THE WOODLANDS, Texas — Mercury is even weirder than expected, NASA’s MESSENGER probe is showing.
For starters, the planet’s interior is built differently than anything else scientists have blueprints for. Unlike Earth’s, Mercury’s core — which gobbles up 85 percent of the planet’s radius — consists of three layers instead of two. At the planet’s heart lies a probable solid layer, surrounded by a swirling liquid iron layer, all encapsulated by a third, solid iron-sulfur layer.
The new MESSENGER results were presented on March 21 at the Lunar and Planetary Science Conference, as well as in two papers appearing online in Science. One paper discusses the gravity measurements leading to the new model of the planet’s interior, and the other describes surface features in the northern hemisphere.
Reconciling Mercury’s surface composition with its density has confounded scientists until now. Surface rocks don’t contain enough heavy elements, like iron or titanium, to account for the observed density when a standard, two-layered core is considered.
“So we had to ask ourselves, ‘How could this be formed?’” said Steven Hauck of Case Western Reserve University in Cleveland. The iron-sulfur shell surrounding the core solves that problem by providing the missing bulk. “It sits at the base of the rock layer, and we have high-density metal that sits right beneath it as a part of the total solid,” he says.
Researchers aren’t positive that the innermost solid core exists and how big it might be. “There is room for alternative models,” Hauck says. “But based on the observational data, the more probable models leads to this idea.”
Mercury scientists aren’t just focusing on subterranean mysteries. Researchers have identified wrinkly surface features that belie a shrinking planet.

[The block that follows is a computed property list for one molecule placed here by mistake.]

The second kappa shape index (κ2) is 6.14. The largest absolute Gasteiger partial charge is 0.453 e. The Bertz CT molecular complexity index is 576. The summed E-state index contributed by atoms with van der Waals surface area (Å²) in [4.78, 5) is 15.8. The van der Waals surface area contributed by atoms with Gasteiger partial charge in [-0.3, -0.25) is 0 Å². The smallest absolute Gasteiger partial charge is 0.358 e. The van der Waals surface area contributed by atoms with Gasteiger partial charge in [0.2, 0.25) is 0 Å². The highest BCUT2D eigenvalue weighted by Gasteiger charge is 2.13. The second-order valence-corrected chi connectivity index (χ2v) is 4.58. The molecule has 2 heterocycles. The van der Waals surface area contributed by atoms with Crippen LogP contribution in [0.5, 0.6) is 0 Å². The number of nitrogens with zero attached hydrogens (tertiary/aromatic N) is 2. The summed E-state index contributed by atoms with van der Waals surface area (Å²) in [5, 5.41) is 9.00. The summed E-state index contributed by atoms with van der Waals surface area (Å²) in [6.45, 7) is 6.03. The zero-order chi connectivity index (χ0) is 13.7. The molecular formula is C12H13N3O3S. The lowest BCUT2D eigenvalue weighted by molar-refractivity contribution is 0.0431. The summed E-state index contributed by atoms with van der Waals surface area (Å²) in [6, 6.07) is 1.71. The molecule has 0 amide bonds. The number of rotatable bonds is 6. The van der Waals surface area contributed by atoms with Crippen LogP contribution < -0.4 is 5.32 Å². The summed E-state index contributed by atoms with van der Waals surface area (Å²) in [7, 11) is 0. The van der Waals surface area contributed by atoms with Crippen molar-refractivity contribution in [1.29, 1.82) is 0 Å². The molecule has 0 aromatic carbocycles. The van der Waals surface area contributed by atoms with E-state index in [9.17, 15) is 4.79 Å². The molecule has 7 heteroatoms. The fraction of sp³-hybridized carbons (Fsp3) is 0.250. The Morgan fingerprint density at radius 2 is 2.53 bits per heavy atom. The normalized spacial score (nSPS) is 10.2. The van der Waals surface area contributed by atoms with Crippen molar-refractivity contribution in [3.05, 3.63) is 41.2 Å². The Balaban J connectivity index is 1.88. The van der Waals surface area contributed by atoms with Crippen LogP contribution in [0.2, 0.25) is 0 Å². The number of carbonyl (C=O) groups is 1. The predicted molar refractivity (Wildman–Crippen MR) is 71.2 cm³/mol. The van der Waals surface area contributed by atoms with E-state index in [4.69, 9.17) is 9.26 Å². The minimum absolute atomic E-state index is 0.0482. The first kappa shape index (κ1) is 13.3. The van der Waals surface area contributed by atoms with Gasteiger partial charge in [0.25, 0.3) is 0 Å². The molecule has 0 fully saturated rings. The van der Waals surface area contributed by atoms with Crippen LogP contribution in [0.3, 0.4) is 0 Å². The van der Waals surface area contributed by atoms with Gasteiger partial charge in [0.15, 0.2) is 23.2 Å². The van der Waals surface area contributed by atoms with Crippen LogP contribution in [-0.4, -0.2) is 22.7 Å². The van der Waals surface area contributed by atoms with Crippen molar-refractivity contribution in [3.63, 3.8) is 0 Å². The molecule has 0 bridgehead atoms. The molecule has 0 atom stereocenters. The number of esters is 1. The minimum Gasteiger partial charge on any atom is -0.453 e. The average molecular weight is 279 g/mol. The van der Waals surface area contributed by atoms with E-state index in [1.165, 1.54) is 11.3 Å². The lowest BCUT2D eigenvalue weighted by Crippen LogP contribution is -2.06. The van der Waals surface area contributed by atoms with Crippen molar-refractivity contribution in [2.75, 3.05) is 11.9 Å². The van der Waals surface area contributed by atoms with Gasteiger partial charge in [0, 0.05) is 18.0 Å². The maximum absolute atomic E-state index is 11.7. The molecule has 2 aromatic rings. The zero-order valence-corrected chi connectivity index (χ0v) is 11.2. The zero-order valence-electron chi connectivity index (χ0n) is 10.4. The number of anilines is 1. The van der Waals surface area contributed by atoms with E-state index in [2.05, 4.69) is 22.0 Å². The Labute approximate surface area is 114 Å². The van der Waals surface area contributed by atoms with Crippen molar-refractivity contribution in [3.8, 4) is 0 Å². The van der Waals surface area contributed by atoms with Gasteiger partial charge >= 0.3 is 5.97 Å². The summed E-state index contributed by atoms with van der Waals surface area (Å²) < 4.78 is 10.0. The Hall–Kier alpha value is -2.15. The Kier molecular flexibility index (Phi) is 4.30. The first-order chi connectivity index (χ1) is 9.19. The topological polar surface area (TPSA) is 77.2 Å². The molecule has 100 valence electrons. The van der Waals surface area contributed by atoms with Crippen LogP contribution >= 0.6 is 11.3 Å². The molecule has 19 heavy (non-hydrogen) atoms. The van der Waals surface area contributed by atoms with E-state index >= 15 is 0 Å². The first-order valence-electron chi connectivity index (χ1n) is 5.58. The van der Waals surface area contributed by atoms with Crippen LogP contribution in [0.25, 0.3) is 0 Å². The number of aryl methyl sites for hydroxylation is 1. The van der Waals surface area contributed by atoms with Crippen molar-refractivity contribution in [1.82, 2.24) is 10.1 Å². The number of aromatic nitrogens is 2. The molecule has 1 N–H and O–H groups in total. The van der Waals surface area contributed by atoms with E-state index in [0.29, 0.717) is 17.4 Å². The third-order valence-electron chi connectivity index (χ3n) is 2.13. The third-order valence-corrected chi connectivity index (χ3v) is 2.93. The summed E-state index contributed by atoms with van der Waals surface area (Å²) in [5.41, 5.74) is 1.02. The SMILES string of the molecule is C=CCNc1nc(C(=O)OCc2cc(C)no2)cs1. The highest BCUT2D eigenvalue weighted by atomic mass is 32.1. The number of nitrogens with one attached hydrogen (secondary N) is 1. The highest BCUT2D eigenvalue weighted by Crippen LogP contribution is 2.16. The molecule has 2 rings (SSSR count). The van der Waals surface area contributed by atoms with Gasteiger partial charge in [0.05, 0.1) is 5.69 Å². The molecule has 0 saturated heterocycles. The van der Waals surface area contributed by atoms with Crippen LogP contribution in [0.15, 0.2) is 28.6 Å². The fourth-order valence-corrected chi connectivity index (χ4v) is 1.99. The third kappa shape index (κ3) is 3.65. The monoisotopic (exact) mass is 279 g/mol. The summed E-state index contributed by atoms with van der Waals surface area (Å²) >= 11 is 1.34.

Called fold-and-thrust belts, these features arise when Mercury’s core cools and contracts. As the core shrinks, so must the planet’s outer crust, which it accomplishes by sliding bits of crust beneath other bits of crust, Paul Byrne of the Carnegie Institution for Science in Washington, D.C., reported during a conference session devoted to MESSENGER results. New topographical data helped Byrne and his colleagues identify and measure the length of the sinuous features, some of which cover more than 1,000 kilometers.
Studying the surface crinkles will help scientists determine how much Mercury has shrunk and when the contraction occurred. “Mercury is exceptional in having such widespread evidence of that contraction,” said Sean Solomon of Carnegie.
In addition, new topographic maps reveal areas in the north that probably come from volcanic activity, and suggest that the planet had a much livelier geologic history than expected. Crater floors are tilted in some areas, meaning that volcanic or tectonic movement disturbed the basins after they were carved into the crust. And the floor of the Caloris impact basin — a massive crater spanning 1,500 kilometers — rises above the rims in some places, a feature not seen anywhere else in the solar system, said Maria Zuber of MIT. Some sort of very active process inside the planet, she said, must have boosted material above the crater’s rim.
Indeed, though scientists used to think Mercury was similar to the moon, they now doubt the planet quickly cooled and became a dead chunk of rock. “Mercury had a very active middle age,” Zuber said.
The mission isn’t over yet. With a one-year extension just approved, expect many more messages from Mercury.